The Web an Enemy of Creativity?
It’s not that the web is making us less intelligent...it’s that the web may be an enemy of creativity. Which is why Woody Allen might be wise in avoiding it altogether.
Jim Holt reviews 'The Shallows: How the Internet Is Changing the Way We Think, Read and Remember' by Nicholas Carr: "It’s not that the web is making us less intelligent; if anything, the evidence suggests it sharpens more cognitive skills than it dulls. It’s not that the web is making us less happy, although there are certainly those who, like Carr, feel enslaved by its rhythms and cheated by the quality of its pleasures. It’s that the web may be an enemy of creativity. Which is why Woody Allen might be wise in avoiding it altogether."
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We take fewer mental pictures per second.
- Recent memories run in our brains like sped-up old movies.
- In childhood, we capture images in our memory much more quickly.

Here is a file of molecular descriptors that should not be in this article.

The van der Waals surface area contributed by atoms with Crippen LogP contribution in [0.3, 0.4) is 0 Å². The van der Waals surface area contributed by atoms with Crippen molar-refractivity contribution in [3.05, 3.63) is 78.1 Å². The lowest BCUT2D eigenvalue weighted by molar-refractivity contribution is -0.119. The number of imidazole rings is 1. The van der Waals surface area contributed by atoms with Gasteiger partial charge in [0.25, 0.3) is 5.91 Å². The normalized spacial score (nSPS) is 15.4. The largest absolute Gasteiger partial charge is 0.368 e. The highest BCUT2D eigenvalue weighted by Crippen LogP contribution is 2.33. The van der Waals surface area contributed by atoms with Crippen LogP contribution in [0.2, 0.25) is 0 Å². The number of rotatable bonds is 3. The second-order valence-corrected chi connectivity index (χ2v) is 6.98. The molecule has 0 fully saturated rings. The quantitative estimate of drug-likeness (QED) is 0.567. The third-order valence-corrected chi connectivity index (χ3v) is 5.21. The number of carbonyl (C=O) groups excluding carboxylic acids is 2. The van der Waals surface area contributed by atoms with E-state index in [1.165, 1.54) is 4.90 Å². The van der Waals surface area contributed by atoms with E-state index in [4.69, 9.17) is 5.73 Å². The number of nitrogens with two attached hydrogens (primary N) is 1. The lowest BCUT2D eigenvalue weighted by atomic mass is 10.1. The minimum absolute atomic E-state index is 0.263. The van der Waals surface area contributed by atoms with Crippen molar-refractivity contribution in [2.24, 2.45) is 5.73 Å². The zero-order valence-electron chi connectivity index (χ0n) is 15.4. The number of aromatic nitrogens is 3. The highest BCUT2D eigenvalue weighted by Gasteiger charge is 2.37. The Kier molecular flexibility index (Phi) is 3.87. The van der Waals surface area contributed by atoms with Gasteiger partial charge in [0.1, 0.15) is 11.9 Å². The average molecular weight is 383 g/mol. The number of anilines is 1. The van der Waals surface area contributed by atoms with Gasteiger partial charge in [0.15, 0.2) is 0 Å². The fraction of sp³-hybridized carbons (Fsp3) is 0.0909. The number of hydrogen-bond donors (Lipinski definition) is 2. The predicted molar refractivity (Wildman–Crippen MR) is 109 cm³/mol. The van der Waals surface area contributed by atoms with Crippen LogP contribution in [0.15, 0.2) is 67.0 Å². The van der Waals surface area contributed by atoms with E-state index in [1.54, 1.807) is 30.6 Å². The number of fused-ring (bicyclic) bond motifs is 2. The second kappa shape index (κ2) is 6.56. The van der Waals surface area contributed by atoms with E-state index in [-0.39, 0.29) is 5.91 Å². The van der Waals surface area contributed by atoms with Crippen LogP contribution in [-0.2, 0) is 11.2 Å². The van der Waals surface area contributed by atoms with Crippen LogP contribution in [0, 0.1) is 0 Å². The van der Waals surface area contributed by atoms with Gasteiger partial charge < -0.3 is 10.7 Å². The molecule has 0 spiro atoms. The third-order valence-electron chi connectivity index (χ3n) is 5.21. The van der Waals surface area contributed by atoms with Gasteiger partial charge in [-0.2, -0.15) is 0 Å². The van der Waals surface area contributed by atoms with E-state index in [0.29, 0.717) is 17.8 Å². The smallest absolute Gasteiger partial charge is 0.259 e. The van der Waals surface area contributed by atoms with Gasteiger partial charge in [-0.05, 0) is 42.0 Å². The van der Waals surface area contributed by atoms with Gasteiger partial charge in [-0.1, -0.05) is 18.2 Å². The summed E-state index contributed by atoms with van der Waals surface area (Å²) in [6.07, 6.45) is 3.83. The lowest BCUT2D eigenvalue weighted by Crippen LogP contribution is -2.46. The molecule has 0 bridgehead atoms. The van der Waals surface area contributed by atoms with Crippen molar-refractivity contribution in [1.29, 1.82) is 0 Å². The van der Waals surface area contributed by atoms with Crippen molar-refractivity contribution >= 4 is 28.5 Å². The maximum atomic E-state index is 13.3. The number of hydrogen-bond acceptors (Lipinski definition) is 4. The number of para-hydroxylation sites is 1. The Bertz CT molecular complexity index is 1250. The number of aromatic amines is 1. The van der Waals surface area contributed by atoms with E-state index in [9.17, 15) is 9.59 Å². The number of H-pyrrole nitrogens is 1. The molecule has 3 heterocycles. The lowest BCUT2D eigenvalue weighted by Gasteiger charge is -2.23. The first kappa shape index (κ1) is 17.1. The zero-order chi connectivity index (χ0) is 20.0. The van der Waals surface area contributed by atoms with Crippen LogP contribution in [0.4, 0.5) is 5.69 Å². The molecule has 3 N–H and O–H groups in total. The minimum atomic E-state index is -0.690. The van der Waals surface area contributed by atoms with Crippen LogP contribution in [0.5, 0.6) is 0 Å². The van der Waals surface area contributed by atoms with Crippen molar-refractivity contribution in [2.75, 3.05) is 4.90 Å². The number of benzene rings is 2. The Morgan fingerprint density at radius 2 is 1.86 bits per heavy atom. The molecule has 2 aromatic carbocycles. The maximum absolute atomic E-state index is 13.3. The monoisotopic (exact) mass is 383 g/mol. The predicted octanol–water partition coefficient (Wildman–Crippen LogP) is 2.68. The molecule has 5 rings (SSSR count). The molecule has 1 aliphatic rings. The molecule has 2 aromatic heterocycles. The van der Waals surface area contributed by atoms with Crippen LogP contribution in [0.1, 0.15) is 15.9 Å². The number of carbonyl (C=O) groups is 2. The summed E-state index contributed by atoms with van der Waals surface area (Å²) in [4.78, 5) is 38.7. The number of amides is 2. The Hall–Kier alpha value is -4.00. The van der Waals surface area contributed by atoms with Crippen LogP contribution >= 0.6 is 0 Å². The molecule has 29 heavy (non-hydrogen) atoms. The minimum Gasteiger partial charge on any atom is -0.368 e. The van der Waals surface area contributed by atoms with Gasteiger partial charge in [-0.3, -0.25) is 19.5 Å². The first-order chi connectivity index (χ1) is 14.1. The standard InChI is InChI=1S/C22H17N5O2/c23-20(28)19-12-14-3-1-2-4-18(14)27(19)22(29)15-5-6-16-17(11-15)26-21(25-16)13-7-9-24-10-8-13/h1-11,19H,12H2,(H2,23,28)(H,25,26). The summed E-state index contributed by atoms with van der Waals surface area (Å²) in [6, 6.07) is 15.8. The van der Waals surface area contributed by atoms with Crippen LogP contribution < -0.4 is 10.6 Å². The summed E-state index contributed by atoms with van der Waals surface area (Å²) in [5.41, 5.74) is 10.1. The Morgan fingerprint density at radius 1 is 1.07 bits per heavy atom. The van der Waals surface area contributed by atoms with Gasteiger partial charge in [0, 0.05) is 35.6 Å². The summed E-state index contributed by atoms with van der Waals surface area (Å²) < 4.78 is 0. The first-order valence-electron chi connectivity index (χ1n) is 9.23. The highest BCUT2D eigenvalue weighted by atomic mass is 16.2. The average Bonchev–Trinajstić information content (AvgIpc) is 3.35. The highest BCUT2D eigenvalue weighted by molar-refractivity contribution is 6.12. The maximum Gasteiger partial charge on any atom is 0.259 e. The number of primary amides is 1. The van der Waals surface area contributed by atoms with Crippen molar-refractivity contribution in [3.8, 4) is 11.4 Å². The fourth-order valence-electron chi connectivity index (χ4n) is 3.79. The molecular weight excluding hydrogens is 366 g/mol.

- The complexities of grownup neural pathways are no match for the direct routes of young brains.
It's not just a case of "what doesn't kill you makes you stronger."
- A new study suggests children who endure trauma grow up to be adults with more empathy than others.
- The effect is not universal, however. Only one kind of empathy was greatly effected.
- The study may lead to further investigations into how people cope with trauma and lead to new ways to help victims bounce back.
It's one of the most consistent patterns in the unviverse. What causes it?
- Spinning discs are everywhere – just look at our solar system, the rings of Saturn, and all the spiral galaxies in the universe.
- Spinning discs are the result of two things: The force of gravity and a phenomenon in physics called the conservation of angular momentum.
- Gravity brings matter together; the closer the matter gets, the more it accelerates – much like an ice skater who spins faster and faster the closer their arms get to their body. Then, this spinning cloud collapses due to up and down and diagonal collisions that cancel each other out until the only motion they have in common is the spin – and voila: A flat disc.
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